For everything there is a season,
and a time for every matter under heaven:
I’m sure a lot of you have heard this scripture before.
Since it was made more famous by the band “the Byrds” most of us can recite this scripture from memory without knowing that we knew:
(sing it with me)
To everything turn turn turn
There is season turn turn turn
And a time for every purpose under heaven
(If it’s not ringing a bell yet, listen here.)
They actually sang eight verses from Ecclesiastes 3, though not quite as written.
Since these lyrics DO come from scripture, here they are, from the Bible, and not the Byrds:
For everything there is a season, and a time for every matter under heaven:
a time to be born, and a time to die;
a time to plant, and a time to pluck up what is planted;
a time to kill, and a time to heal;
a time to break down, and a time to build up;
a time to weep, and a time to laugh;
a time to mourn, and a time to dance;
a time to throw away stones, and a time to gather stones together;
a time to embrace, and a time to refrain from embracing;
a time to seek, and a time to lose;
a time to keep, and a time to throw away;
a time to tear, and a time to sew;
a time to keep silence, and a time to speak;
a time to love, and a time to hate;
a time for war, and a time for peace.
Lovely poetry isn’t it?
No wonder the Byrds used it.
In early Greek translations of this originally Hebrew text, there are two different words used for time and season: chronos and kairos.
Chronos is where we get our words for chronological and chronology and it means actual literal time. It’s quantitative.
(“525600 minutes to measure a year” for example)
(and you’re welcome for that song now also being in your head)
Kairos, in contrast is qualitative. It’s about time, yes, but measures moments instead of minutes. This kind of time is used for those moments when everything is just as it should be, even if it’s not perfect, it feels right, holy even. Kairos is sometimes referred to as God’s timing. I once heard someone say that kairos is those times no matter how fleeting, that make you realize there isn’t one thing you’d change in the moment.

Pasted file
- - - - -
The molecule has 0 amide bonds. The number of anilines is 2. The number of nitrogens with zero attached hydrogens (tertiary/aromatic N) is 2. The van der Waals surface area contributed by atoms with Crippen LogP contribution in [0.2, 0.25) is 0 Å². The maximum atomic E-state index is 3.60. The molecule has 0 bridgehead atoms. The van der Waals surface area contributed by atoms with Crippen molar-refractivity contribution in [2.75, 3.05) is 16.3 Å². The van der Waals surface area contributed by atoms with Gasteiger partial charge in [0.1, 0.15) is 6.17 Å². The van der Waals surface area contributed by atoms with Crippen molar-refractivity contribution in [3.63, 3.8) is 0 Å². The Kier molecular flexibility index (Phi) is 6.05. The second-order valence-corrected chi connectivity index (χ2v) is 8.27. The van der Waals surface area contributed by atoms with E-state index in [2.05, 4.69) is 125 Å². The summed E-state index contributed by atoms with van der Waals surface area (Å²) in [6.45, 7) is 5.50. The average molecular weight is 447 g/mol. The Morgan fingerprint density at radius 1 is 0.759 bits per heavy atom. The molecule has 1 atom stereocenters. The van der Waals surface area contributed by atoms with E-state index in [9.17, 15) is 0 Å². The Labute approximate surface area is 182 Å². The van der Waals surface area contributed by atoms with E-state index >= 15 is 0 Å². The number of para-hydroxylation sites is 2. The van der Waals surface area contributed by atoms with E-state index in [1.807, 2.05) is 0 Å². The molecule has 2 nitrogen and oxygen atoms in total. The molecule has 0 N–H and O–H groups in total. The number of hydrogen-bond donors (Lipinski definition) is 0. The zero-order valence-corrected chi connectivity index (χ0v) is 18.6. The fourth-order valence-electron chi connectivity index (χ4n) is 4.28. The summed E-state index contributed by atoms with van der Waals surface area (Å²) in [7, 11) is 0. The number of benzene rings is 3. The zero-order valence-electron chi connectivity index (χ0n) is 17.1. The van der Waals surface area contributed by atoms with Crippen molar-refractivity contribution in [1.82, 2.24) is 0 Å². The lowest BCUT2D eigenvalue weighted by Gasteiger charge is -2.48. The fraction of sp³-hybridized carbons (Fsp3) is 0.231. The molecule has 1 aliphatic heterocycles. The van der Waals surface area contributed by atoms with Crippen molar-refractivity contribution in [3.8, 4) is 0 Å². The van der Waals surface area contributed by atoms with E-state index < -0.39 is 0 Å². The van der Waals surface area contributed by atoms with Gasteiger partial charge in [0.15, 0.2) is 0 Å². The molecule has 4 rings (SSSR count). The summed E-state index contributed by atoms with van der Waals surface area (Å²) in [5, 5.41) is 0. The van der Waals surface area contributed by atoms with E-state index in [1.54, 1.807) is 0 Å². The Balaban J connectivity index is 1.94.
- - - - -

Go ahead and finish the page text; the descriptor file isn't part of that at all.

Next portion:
So, going to back Ecclesiastes 3 verse 1, both words are used, so it reads:
for every thing there is a chronos, and a kairos for every matter under heaven.
I know I’m geeking out a bit but this is so cool right?
Yes, there are physical, actual times where things that are horrible and wonderful happen.
We count them by days and hours and dates that we remember and honor and even celebrate.
Like birthdays and good and bad anniversaries.
But there are kairos moments in all of those chronos moments too.
And we see this in verses 2-8, which in the text only uses the word kairos.
There is going to be good stuff and bad stuff in our lives, it’s gonna happen.
But there are moments of holiness in all of it.
Because God is in all of it.
Don’t mishear me – God isn’t orchestrating good and bad, but God is IN good and bad.
So when you are laughing and everything feels sparkly and golden for just that one moment – that’s kairos.
And when you are full on grieving, I mean heave crying lying on the floor grieving – that is kairos too.
Kairos doesn’t mean happy.
It doesn’t mean perfect.
It doesn’t even mean you love what is happening,
it simply means a recognition that no matter WHAT is happening and no matter how you feel, God is present in it with you, and somehow, even the worst moments can be holy moments.
It means God has broken in to the chronos a bit more clearly at that moment.
So then I can have a kairos moment dancing around the living room with my daughter,
and I can have another one at the doctor’s office as they tell me news I wasn’t hoping to hear.
Somehow, for me, this changes everything.
It changes how I see and feel and experience both good and bad moments.
It opens my eyes and heart to the places where God is found in them.
And they turn from just minutes ticking by,
to moments of profound holiness,
where the passing of time is not even felt.
So open your eyes this week uplifters, for those kairos moments breaking into the monotony of our chronos lives.
It’s happening right now.
There is a time for everything, and God is in it all.